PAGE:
We also disagree with Luna's assertion that the provision allowing Poly-America limited access to Luna's financial information, although completely denying Luna any access to Poly-America's financial records, is substantively unconscionable.   Luna argues that he will be unable to rebut “certain reasons for discharge” without access to Poly-America's financial condition.   The arbitration agreements state that “[f]inancial information about either party is not relevant and shall not be discoverable, with the exception that information about employee's earnings is relevant and shall be discoverable if employee is seeking lost wages, back pay, and/or front pay.”   Plainly, the arbitration agreement puts the employer and employee on an unequal footing.   Luna, however, offered no evidence to demonstrate the specific relevance of Poly-America's financial condition to the discharge decision.   Without such a showing of relevance, we cannot determine the financial condition's impact in the overall agreement.   Accordingly, under the circumstances of this case, the provisions limiting discovery do not weigh toward a finding of overall substantive unconscionability.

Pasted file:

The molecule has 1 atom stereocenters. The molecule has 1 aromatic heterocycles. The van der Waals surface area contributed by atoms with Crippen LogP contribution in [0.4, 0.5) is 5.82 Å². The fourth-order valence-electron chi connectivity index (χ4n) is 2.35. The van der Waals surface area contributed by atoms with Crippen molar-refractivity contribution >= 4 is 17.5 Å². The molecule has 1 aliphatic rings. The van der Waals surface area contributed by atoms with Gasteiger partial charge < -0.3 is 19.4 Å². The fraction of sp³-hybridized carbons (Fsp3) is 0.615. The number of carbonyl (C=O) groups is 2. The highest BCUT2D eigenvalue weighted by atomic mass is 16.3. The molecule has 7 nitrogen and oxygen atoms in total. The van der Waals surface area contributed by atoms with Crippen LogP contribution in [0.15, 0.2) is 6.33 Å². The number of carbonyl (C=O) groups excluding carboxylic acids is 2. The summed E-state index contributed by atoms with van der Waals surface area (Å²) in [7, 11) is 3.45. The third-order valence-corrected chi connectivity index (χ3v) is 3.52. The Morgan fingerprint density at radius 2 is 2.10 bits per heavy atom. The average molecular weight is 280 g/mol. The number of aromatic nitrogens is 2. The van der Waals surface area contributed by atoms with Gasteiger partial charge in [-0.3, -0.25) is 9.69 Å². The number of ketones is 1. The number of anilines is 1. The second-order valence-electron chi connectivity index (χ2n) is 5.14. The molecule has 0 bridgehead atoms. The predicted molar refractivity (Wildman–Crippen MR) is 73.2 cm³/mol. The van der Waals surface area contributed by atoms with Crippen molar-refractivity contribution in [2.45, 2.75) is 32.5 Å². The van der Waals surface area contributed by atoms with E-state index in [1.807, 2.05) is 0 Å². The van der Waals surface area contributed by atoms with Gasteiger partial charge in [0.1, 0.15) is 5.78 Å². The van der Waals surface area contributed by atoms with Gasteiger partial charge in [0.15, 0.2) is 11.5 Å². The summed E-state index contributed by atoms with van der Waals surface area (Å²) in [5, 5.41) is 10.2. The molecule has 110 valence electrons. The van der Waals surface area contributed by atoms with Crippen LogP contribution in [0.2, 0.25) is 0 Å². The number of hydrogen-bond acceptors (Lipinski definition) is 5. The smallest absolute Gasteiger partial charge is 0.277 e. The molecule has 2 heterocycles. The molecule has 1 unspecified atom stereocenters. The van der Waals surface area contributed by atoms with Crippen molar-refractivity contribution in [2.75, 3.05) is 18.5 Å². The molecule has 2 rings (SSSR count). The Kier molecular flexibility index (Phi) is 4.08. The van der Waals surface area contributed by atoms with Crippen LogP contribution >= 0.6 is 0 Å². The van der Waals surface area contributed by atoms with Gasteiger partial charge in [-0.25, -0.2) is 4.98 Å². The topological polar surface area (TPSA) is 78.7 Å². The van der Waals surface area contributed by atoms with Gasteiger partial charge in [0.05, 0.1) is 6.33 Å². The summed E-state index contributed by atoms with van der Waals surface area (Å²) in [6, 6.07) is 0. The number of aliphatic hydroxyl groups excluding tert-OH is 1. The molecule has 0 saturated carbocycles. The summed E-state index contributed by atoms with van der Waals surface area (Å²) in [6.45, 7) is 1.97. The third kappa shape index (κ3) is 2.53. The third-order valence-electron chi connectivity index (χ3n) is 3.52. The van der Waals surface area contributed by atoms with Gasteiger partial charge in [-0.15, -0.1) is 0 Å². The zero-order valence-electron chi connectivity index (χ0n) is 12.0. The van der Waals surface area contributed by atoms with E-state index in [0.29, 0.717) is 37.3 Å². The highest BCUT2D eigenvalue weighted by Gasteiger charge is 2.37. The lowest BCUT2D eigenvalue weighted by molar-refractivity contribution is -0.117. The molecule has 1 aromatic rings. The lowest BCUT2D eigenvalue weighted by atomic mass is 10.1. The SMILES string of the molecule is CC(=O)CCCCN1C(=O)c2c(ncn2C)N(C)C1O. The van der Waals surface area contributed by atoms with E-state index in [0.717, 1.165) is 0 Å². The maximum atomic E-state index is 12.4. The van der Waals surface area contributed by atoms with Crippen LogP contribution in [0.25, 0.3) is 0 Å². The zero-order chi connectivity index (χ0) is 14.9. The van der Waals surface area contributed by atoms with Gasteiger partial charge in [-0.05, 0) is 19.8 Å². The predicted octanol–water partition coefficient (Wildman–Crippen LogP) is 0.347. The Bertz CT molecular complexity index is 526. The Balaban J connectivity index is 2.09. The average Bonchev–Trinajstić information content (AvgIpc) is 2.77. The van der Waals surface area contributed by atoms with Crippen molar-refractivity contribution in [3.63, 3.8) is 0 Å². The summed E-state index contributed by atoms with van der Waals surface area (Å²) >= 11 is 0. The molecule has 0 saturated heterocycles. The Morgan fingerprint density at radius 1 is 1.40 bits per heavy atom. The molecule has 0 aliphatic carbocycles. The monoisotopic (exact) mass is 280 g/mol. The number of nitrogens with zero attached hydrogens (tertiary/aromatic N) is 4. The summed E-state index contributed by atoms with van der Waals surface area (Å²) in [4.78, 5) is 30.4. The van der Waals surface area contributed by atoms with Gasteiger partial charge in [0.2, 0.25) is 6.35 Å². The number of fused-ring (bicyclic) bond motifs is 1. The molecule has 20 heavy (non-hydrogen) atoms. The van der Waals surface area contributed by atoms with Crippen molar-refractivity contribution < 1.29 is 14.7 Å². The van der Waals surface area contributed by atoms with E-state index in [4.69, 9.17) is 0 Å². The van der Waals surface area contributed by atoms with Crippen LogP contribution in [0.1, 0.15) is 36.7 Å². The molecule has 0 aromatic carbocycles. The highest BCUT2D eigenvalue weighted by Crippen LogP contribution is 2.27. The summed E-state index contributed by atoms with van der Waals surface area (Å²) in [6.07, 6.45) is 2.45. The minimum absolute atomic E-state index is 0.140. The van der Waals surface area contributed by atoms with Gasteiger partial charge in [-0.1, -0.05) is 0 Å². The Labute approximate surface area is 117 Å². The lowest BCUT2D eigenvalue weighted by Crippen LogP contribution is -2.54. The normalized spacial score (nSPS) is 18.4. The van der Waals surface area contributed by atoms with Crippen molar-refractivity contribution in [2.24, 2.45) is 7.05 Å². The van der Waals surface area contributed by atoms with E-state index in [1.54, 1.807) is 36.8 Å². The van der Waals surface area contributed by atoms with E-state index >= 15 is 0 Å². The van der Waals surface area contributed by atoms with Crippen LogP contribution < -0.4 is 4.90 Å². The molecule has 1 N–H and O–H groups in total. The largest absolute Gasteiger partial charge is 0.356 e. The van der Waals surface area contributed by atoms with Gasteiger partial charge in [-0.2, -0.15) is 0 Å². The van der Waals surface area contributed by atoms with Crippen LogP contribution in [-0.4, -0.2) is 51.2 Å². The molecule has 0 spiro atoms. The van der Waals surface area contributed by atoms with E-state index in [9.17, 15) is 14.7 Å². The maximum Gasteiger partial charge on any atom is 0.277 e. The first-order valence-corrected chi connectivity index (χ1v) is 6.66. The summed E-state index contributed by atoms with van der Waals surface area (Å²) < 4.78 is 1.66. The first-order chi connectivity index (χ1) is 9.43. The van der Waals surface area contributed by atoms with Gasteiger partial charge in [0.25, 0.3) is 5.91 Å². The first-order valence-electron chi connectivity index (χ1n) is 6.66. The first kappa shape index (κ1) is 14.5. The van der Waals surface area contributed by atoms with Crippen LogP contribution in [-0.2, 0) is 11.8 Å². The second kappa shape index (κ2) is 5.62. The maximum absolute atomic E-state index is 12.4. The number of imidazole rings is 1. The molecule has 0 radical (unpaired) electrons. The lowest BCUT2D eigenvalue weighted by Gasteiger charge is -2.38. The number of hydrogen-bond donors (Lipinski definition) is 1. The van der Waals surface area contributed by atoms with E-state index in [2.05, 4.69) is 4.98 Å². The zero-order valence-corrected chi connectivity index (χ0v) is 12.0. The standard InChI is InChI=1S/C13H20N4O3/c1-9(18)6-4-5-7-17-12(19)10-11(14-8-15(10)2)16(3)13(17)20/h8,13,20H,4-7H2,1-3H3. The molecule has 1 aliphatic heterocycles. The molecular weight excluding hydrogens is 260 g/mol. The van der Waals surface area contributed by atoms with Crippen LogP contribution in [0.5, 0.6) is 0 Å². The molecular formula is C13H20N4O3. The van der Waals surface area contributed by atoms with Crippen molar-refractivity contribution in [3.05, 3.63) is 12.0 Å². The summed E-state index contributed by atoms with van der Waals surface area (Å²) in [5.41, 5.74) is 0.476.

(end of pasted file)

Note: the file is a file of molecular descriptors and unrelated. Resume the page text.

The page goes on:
E. Alterations to Standard of Proof

 Luna asserts that the arbitration agreement unconscionably prohibits the arbitrator from considering whether Poly-America had a good reason for terminating Luna. We disagree with Luna's interpretation of the agreement.